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Healthcare communications in a pandemic

The COVID-19 crisis is one arguably unparalleled in living memory. The comparison point of many is the so-called ‘Spanish’ flu pandemic of the early 20th century. In a time of global health crisis, there is a need for effective delivery in the area of healthcare communications – and trust is crucial. This formed the crux of a webinar co-hosted by Health Issues India and leading communications agency SPAG Asia earlier this week.

The webinar – “Battling the Infodemic amid a Pandemic” – was moderated by Iknoor Kaur. It featured Chitra Subramaniam, founder, CSD Consulting; Aman Gupta, co-founder and managing partner, SPAG; and Mark Chataway, director, Hyderus Teoronta, co-founder, Baird’s CMC and founder, Health Issues India.

“Politicisation of the epidemic is a worrisome sign across the world,” said Chataway. He added that “those who invested in healthcare journalism have excelled in their reportage.”

In the field of healthcare communications, investing in health journalism seems to be the need of the hour. “Disinformation or misinformation by journalists should not be considered as intentional,” said Subramaniam. “Media houses need to invest in healthcare journalism for informed narrative.” Chataway concurred and expressed that “from now on we will see more investment in healthcare journalism as the repercussions of this pandemic are here to stay for a couple of years.” 

Gupta emphasised that “trust is pertinent in times of a pandemic. Authenticity of information available online needs to be checked…investment…is crucial and I see that increasing now.”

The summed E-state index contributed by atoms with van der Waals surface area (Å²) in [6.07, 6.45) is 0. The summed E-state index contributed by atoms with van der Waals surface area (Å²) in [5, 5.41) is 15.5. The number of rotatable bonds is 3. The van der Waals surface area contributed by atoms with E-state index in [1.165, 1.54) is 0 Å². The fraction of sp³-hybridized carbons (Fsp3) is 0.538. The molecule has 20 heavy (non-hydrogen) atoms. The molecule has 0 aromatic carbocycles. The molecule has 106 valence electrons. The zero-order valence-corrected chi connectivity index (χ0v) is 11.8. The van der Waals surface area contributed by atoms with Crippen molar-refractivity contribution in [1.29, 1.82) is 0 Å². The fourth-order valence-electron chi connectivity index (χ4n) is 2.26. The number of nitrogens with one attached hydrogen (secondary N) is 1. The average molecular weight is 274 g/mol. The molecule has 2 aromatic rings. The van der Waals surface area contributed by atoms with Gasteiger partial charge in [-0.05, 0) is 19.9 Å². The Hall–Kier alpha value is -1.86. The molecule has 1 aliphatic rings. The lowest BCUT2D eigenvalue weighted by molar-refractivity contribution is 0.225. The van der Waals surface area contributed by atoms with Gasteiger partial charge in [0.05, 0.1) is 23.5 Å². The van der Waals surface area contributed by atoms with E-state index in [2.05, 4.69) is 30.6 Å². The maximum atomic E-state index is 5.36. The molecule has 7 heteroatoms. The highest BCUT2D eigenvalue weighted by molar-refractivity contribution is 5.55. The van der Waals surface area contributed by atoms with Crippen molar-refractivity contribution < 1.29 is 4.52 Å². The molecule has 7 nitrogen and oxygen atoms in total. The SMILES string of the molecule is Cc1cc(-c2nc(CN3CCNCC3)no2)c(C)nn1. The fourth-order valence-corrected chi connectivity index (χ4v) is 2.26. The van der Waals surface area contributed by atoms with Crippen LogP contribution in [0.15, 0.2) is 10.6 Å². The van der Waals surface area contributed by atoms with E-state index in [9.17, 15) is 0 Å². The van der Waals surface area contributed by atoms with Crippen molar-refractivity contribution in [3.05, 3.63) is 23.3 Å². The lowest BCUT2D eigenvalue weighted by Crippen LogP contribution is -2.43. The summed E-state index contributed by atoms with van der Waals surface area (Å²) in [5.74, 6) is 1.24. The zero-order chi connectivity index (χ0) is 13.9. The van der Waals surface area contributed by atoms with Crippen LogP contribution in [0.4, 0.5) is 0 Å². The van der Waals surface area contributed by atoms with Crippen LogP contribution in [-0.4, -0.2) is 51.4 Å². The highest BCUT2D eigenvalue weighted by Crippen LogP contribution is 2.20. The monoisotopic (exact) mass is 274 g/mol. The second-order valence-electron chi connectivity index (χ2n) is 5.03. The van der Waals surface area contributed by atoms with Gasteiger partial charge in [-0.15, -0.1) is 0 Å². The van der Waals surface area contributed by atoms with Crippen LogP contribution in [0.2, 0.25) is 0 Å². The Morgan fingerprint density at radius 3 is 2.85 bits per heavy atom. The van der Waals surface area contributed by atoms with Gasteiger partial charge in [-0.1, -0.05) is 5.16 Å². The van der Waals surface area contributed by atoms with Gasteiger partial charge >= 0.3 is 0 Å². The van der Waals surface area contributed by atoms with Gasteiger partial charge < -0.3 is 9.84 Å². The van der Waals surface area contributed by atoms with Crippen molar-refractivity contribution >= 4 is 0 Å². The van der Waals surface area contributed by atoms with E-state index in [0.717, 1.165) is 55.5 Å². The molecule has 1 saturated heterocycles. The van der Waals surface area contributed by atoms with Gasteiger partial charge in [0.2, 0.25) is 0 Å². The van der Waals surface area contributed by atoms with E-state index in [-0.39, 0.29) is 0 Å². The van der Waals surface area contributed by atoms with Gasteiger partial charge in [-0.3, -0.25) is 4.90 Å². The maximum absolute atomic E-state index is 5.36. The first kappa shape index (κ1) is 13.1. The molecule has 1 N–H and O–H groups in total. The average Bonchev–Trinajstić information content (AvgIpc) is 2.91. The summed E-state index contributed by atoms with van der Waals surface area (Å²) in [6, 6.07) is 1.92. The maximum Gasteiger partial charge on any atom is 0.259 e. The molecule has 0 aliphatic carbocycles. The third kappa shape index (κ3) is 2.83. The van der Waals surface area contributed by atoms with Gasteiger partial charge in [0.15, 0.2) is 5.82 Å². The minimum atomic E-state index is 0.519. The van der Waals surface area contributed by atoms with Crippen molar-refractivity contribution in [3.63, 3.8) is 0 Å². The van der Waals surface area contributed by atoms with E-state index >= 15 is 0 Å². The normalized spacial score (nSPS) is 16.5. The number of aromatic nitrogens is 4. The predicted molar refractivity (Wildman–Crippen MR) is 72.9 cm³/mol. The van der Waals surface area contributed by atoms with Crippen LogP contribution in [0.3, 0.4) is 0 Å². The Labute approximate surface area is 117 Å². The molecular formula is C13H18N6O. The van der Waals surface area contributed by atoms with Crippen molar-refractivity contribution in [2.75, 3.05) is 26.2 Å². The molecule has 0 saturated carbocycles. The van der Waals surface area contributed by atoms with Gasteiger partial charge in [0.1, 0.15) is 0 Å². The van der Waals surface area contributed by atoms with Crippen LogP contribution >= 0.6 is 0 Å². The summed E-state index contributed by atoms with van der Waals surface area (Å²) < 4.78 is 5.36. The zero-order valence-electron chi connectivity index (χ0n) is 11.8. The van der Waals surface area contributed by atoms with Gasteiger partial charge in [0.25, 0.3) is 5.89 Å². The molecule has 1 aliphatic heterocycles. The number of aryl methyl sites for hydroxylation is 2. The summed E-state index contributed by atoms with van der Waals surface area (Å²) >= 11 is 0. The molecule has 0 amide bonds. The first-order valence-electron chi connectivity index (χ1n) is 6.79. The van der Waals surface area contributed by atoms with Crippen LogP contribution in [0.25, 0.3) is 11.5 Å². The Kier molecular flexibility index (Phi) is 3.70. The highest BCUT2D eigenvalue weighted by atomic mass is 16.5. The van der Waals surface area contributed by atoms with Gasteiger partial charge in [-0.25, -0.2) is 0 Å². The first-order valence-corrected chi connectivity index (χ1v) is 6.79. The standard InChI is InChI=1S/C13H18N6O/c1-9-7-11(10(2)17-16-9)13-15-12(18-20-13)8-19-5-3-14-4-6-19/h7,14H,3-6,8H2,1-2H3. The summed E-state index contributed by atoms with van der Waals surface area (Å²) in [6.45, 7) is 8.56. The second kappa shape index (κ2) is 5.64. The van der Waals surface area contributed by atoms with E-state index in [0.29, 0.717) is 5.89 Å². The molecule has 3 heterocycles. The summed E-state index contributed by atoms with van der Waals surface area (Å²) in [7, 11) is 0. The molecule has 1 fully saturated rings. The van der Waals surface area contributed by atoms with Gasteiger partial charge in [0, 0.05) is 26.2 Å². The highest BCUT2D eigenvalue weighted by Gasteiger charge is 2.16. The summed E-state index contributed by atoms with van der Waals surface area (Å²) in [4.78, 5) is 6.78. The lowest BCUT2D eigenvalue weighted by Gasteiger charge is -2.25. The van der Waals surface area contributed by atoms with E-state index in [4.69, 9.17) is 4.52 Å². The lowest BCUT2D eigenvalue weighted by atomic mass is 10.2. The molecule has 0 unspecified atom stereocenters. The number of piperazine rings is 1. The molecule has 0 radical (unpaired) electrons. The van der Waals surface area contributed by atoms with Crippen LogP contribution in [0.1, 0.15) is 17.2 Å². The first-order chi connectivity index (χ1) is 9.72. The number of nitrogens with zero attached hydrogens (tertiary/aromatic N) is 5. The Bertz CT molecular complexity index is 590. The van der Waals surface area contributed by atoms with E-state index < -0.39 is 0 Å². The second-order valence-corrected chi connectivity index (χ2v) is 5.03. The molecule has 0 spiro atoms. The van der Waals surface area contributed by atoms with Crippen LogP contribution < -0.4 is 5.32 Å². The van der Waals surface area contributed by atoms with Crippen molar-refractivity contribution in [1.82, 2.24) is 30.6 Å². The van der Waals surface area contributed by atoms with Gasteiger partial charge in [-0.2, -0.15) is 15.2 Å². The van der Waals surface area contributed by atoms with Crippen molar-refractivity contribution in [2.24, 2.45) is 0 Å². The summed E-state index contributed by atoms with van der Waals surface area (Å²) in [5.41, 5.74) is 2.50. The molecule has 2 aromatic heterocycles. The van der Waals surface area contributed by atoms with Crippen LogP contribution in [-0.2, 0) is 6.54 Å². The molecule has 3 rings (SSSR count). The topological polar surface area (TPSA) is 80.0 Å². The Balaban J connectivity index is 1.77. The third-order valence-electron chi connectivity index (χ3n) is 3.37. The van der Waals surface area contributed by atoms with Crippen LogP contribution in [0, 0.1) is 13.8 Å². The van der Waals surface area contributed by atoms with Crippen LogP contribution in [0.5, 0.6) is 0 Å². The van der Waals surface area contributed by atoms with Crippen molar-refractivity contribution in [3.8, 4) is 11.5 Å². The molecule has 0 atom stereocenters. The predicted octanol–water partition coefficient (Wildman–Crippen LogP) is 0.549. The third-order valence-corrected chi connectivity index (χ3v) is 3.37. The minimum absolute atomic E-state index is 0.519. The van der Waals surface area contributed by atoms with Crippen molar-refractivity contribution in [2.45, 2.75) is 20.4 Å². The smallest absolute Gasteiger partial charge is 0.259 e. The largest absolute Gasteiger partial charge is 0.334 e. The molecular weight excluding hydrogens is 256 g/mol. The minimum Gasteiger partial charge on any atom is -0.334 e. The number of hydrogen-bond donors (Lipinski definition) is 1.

For journalists, Subramaniam said that the “method of storytelling needs to change, and [the] right questions need to be asked to not be a press release journalist.” A sentiment expressed among the panellists was that health journalism is uncharted territory for many mainstream journalists. This exerts an impact upon how storytelling is conducted and how stories are handled. Gupta added that “with a better understanding of the [health] sector, journalists need to ask the right question to the right experts. Otherwise you will only get a good copy but not [the] right information.” 

There is a heightened urgency for health journalism to become the norm, rather than the exception as we are seeing now. This brand of healthcare communications “need to grow beyond press releases, and it can only happen if the media professionals are well informed about health communications” according to Subramaniam. “Media houses need health desks.”

Watch the full video here.

Read more from the Health Issues India press office here. 

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